The Pinang train, also known as Carrier 1, departing from Lower Station.

Express lane passengers are allowed to enter the platform first. If you must need a guaranteed seat or front view, you require the express lane ticket.

Surprisingly, not everyone rushed to the front cabin when the boarding gates opened for normal lane passengers.

I headed to the front cabin for a good front view on the Penang Hill Railway ride to the Upper Station.

The interior of the Penang Hill Railway funicular train. As the train is angled steeply, individual cabins are divided in different levels so passengers can remain more or less standing or sitting straight throughout the journey.

There is a baggage wagon in front of the train on the elevated end for big luggage.

The builder plate of the Penang Hill Railway funicular train. The 3rd Generation trains are manufactured by Doppelmayr/Garaventa Group and CWA Constructions, and is classified as Funicular “100-FUL Penang Hill” by them.

Departing from Lower Station.

Heading up through some slight cuttings of Penang Hill.

Passing by what I think is a maintenance shed for the Penang Hill Railway.

Passing by a platform at Thien Kong Than Temple which is fenced up.

The first part of the uphill journey is a straight route which was the lower section for the previous split Penang Hill Railway service. The lines were split due to the gradient differences, but the current Penang Hill Railway runs direct between the Lower Station and Upper Station.

Passing through the former Abt Passing Loop on the lower section.

Speeding through hill cuttings.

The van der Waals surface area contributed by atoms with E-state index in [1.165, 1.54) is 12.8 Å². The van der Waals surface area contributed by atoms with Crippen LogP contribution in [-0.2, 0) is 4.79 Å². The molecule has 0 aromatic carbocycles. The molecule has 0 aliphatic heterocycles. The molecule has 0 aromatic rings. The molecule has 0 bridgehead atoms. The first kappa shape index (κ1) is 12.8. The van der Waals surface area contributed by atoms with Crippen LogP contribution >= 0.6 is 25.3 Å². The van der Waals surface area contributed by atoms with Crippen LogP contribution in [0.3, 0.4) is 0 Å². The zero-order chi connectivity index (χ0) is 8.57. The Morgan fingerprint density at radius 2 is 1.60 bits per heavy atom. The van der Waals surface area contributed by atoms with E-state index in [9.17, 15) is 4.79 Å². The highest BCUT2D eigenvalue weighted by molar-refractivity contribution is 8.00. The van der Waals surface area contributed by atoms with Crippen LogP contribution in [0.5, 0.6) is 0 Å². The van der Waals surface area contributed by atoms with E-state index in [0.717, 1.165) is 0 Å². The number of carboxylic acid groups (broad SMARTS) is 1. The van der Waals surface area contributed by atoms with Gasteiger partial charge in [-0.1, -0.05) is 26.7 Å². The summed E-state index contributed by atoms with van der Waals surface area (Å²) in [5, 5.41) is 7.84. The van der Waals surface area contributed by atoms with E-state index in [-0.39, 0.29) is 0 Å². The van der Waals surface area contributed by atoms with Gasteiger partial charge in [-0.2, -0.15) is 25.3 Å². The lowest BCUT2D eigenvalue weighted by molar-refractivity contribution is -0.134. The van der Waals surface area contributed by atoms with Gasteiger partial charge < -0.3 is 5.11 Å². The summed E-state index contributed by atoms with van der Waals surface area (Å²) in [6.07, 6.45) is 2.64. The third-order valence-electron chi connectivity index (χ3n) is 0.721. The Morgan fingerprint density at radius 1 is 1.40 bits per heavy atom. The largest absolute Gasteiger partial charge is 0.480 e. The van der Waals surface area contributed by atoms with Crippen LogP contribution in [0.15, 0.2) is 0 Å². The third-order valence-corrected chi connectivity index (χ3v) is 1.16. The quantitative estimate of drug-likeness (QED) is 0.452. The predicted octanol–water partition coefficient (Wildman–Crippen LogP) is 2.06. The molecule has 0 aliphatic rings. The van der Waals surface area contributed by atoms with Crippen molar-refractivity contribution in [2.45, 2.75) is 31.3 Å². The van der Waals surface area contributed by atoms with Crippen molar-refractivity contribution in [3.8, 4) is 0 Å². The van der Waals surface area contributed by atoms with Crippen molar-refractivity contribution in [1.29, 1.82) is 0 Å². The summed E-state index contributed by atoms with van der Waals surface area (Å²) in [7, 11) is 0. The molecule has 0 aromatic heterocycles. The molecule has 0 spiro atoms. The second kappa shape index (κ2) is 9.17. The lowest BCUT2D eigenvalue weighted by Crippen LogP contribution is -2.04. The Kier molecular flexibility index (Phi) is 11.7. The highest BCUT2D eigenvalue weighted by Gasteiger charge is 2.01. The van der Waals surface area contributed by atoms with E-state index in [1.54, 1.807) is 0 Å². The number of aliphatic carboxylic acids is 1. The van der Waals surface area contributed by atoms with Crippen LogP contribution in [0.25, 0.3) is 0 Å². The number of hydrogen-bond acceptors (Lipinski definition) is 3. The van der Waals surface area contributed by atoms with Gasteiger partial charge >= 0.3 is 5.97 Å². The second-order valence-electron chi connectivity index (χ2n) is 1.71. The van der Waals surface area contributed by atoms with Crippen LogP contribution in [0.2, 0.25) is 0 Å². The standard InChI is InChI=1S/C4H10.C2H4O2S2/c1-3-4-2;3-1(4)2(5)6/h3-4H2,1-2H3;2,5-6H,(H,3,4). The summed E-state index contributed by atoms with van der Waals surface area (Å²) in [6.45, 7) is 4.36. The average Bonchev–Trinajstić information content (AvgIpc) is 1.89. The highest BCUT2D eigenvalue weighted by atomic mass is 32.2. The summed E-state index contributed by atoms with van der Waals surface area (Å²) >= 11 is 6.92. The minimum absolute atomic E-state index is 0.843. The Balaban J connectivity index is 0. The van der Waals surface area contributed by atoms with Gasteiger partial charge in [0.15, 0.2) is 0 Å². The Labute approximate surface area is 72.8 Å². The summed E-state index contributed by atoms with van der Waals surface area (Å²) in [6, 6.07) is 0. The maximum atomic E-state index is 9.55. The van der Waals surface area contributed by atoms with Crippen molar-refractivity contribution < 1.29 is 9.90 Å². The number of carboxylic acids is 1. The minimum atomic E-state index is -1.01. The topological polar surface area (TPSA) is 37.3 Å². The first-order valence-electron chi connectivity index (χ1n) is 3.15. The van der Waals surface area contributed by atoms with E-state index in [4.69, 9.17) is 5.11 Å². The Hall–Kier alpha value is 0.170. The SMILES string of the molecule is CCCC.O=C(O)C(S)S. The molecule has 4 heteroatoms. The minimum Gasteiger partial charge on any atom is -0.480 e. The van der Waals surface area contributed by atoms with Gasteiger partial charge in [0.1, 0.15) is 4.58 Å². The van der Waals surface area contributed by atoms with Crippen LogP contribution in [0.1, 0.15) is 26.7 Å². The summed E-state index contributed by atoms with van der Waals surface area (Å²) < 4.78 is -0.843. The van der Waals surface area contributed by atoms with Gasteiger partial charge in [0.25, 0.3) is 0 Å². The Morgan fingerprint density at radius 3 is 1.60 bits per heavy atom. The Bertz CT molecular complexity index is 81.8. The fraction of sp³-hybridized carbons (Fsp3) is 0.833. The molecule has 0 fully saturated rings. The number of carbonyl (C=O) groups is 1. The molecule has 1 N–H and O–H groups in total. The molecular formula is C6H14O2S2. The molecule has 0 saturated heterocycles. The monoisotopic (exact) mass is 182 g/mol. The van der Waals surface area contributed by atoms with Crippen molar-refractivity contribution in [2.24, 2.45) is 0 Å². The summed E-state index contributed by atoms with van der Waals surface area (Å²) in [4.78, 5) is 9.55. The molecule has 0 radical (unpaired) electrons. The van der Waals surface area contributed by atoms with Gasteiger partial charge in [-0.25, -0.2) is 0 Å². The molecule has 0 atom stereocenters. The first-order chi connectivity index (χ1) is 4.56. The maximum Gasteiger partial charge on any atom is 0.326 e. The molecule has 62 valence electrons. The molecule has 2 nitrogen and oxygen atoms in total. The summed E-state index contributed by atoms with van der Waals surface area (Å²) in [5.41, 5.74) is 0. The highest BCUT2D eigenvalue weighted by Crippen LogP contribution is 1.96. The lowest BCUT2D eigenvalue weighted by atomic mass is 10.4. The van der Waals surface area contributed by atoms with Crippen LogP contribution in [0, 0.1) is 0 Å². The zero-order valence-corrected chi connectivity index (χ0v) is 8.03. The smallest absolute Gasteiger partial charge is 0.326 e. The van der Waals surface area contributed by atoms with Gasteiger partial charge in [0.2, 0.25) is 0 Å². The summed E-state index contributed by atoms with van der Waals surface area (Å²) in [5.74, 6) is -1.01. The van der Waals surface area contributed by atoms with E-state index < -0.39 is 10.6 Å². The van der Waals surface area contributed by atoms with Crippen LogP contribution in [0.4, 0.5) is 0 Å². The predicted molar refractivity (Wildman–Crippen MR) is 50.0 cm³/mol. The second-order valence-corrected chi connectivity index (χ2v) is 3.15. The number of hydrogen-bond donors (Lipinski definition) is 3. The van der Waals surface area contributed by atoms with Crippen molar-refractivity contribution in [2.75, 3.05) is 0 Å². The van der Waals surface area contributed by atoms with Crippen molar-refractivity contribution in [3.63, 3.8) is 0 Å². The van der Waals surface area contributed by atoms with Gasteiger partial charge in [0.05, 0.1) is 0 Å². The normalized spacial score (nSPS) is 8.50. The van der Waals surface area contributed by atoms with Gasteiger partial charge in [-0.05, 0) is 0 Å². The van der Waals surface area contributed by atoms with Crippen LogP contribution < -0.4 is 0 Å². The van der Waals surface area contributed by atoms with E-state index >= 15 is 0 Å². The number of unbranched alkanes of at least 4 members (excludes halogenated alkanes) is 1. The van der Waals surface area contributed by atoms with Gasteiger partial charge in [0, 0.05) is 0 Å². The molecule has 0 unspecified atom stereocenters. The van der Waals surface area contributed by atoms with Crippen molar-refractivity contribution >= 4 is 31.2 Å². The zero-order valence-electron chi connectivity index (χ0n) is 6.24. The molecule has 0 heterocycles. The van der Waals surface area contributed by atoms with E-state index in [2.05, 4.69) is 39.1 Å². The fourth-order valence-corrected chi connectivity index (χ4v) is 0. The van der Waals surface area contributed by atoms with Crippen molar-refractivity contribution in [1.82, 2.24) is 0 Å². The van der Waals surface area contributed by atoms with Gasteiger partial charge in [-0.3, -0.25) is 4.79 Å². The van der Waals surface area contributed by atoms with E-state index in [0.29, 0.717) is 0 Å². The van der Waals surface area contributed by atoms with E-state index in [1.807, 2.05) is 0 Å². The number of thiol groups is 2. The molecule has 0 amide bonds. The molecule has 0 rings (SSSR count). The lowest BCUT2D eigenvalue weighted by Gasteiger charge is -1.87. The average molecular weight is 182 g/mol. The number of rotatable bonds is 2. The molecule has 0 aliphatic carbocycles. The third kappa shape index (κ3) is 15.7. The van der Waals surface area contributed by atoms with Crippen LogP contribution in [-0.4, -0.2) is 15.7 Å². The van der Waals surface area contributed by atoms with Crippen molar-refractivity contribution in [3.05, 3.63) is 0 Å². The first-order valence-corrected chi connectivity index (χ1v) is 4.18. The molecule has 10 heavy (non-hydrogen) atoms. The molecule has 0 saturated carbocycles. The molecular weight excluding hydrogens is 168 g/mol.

Approaching the Middle Station. The former split lower section leads straight up where a 2nd Generation train is preserved, but the current direct alignment curves left here to join the former upper line alignment.

Middle Station

Entering Middle Station.

Passing through the platforms at Middle Station.

Approaching the current Abt Passing Loop.

Carrier 1 Pinang runs on the left side of the Abt Passing Loop, taking the direction of looking upwards.

Passing by Carrier 2 Mutiara on the Abt Passing Loop.

Slowing down after passing through the Abt Passing Loop.

My Carrier 1 Pinang train made a stop here as Carrier 2 Mutiara on the other end of the ropeway has stopped at Middle Station. As the stations along the line are not built equidistant apart from the Abt Passing Loop, the opposing train stops in the middle of nowhere whenever a stop is requested.

The operating panel reflects Carrier 2 Mutiara stopping at Middle Station, labelled as Station 1.

Continuing on the uphill journey after Carrier 2 Mutiara has departed from Middle Station.

Claremont Station

Passing through Claremont Station.

Passing through the former Abt Passing Loop on the upper section with a preserved 2nd Generation train on the disused side.

Viaduct Station

Slowing down on approach to Viaduct Station.